Discover more from A Lawyer Writes
Defending the judges
A cautionary tale from the US Supreme Court
“As soon as may be after his acceptance of office,” says the Constitutional Reform Act 2005 in a charmingly opaque phrase, the lord chancellor shall swear to
respect the rule of law, defend the independence of the judiciary and discharge my duty to ensure the provision of resources for the efficient and effective support of the courts…
Fortunately, attacks on judicial independence are rare in the United Kingdom — although Alex Chalk, the new lord chancellor and justice secretary, may find he needs to have a word with some of his parliamentary colleagues from time to time. If any of them need reminding why judges should be kept above the political fray, they need look no further than the United States.
Last weekend, the Wall Street Journal carried an interview with Justice Samuel Alito of the US Supreme Court. He was the judge whose draft judgment on the Dobbs abortion case was leaked to the news website Politico a year ago today. This “extraordinary betrayal”, said the court earlier this year, was “one of the worst breaches of trust in its history”.
An investigation found that “82 employees had access to electronic or hard copies of the draft opinion”. However, there was not enough evidence to conclude, even on the balance of probabilities, that any particular individual was responsible for its disclosure.
“I personally have a pretty good idea who is responsible, but that’s different from the level of proof that is needed to name somebody,” Alito told the Wall Street Journal. And he was sure he knew why it had been leaked six weeks before the final decision was due to be handed down:
It was a part of an effort to prevent the Dobbs draft… from becoming the decision of the court. And that’s how it was used for those six weeks by people on the outside — as part of the campaign to try to intimidate the court.
It wasn’t just that there were demonstrations outside the judges’ homes:
Those of us who were thought to be in the majority, thought to have approved my draft opinion, were really targets of assassination. It was rational for people to believe that they might be able to stop the decision in Dobbs by killing one of us.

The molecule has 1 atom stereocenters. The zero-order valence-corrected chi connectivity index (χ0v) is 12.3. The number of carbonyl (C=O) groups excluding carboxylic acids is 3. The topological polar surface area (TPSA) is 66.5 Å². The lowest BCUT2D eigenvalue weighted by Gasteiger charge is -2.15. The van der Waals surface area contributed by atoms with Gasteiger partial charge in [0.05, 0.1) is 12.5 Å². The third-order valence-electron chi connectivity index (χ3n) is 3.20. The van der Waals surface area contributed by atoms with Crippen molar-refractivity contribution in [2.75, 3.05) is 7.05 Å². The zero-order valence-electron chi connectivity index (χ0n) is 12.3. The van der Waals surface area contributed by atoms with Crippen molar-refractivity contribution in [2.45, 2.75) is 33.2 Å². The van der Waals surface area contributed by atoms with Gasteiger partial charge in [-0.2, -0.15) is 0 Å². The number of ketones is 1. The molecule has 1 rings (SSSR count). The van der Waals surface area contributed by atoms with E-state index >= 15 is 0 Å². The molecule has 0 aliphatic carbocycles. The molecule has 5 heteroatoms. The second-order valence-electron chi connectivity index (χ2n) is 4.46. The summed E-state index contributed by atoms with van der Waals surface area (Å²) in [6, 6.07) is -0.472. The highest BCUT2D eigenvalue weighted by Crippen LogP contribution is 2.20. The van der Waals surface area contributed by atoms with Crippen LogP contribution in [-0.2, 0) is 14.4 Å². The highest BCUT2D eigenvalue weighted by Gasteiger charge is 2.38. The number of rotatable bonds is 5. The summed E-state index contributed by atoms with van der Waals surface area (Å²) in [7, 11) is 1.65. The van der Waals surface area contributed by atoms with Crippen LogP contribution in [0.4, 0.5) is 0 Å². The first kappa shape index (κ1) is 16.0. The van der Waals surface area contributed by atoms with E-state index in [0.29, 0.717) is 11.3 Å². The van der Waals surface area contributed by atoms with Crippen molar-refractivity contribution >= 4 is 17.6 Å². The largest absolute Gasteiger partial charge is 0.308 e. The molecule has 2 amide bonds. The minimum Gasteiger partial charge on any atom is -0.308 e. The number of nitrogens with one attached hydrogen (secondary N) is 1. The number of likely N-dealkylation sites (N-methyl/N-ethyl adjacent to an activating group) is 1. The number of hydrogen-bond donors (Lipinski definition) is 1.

Their homes now had to be guarded at all times. “I am driven around in basically a tank,” Alito said, “and I’m not really supposed to go anyplace by myself without the tank and my members of the police force.”
The difference between London and Washington could not be more striking. In September 2019, a couple of hours after the nation had watched the UK Supreme Court dramatically overturn Boris Johnson’s attempt to prorogue parliament in the Miller 2 case, I spotted one of the court’s most senior justices casually strolling back to the staff entrance with a sandwich he had bought for his lunch.
In an editorial yesterday, the Wall Street Journal accused Democrats in the US Senate of taking part in a “political campaign to delegitimise the Supreme Court, with a goal of tarnishing its rulings and subjecting it to more political control”:
The campaign is on full display in the press, with reporters at multiple publications suddenly searching for supposed ethics violations or conflicts of interest. Our writers have examined and debunked these reports highlighting Justices Clarence Thomas and Neil Gorsuch in recent weeks…
“Ethics” is a time-honoured political weapon in Washington and it’s being used now against the court because conservatives have a majority that is cleaning up some of the legal mistakes of recent decades.
I am not in a position to judge whether, as the Journal claims, conservative justices in Washington have been targeted unfairly by investigative reporters. But I certainly share the newspaper’s concerns about any ethical code that could make the the US Supreme Court “answerable to an agent of Congress”.
Of course, justices of the UK Supreme Court are chosen in a very different way. It’s true that the lord chancellor has a limited veto. But I cannot imagine circumstances in which protecting the rule of law or defending the independence of the judiciary would require Chalk to exercise it. And I’m entirely sure he would never use it on party political grounds.
If you ever hear calls in the UK for greater political involvement in judicial appointments — confirmation hearings, for example — just remember where it may lead.
Update 0900: a reader has referred me to this Substack blog:
The author deals with some of the issues mentioned above in the first part of his newsletter.
A Lawyer Writes is a reader-supported publication. To receive new posts and support my work, consider becoming a free or paid subscriber.